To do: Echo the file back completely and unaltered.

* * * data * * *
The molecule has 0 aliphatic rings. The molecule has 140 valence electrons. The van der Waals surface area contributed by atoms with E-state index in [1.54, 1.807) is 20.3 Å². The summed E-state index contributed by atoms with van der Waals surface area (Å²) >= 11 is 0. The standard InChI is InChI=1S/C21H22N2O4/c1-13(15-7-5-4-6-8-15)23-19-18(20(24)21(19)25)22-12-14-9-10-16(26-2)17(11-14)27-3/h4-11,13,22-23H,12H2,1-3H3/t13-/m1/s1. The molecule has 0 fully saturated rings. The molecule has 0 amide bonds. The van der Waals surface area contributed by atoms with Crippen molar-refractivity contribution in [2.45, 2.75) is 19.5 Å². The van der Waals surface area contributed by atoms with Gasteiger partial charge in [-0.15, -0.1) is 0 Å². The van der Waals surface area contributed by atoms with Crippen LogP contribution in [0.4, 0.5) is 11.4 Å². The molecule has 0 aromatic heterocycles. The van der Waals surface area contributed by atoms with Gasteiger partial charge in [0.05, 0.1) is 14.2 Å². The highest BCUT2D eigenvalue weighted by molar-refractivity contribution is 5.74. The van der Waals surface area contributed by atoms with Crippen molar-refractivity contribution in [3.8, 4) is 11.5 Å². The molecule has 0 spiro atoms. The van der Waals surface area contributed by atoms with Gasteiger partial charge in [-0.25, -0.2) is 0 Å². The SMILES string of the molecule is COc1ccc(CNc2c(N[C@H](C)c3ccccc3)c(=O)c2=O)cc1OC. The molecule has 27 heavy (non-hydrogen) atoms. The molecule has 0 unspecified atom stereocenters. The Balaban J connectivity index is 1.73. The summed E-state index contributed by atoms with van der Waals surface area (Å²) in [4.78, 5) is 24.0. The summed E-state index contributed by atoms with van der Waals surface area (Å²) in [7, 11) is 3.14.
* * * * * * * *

The molecule has 0 aliphatic rings. The molecule has 140 valence electrons. The van der Waals surface area contributed by atoms with E-state index in [1.54, 1.807) is 20.3 Å². The summed E-state index contributed by atoms with van der Waals surface area (Å²) >= 11 is 0. The standard InChI is InChI=1S/C21H22N2O4/c1-13(15-7-5-4-6-8-15)23-19-18(20(24)21(19)25)22-12-14-9-10-16(26-2)17(11-14)27-3/h4-11,13,22-23H,12H2,1-3H3/t13-/m1/s1. The molecule has 0 fully saturated rings. The molecule has 0 amide bonds. The van der Waals surface area contributed by atoms with Crippen molar-refractivity contribution in [2.45, 2.75) is 19.5 Å². The van der Waals surface area contributed by atoms with Gasteiger partial charge in [-0.15, -0.1) is 0 Å². The van der Waals surface area contributed by atoms with Crippen LogP contribution in [0.4, 0.5) is 11.4 Å². The molecule has 0 aromatic heterocycles. The van der Waals surface area contributed by atoms with Gasteiger partial charge in [0.05, 0.1) is 14.2 Å². The highest BCUT2D eigenvalue weighted by molar-refractivity contribution is 5.74. The van der Waals surface area contributed by atoms with Crippen molar-refractivity contribution in [3.8, 4) is 11.5 Å². The molecule has 0 spiro atoms. The van der Waals surface area contributed by atoms with Gasteiger partial charge in [-0.25, -0.2) is 0 Å². The SMILES string of the molecule is COc1ccc(CNc2c(N[C@H](C)c3ccccc3)c(=O)c2=O)cc1OC. The molecule has 27 heavy (non-hydrogen) atoms. The molecule has 0 unspecified atom stereocenters. The Balaban J connectivity index is 1.73. The summed E-state index contributed by atoms with van der Waals surface area (Å²) in [4.78, 5) is 24.0. The summed E-state index contributed by atoms with van der Waals surface area (Å²) in [7, 11) is 3.14.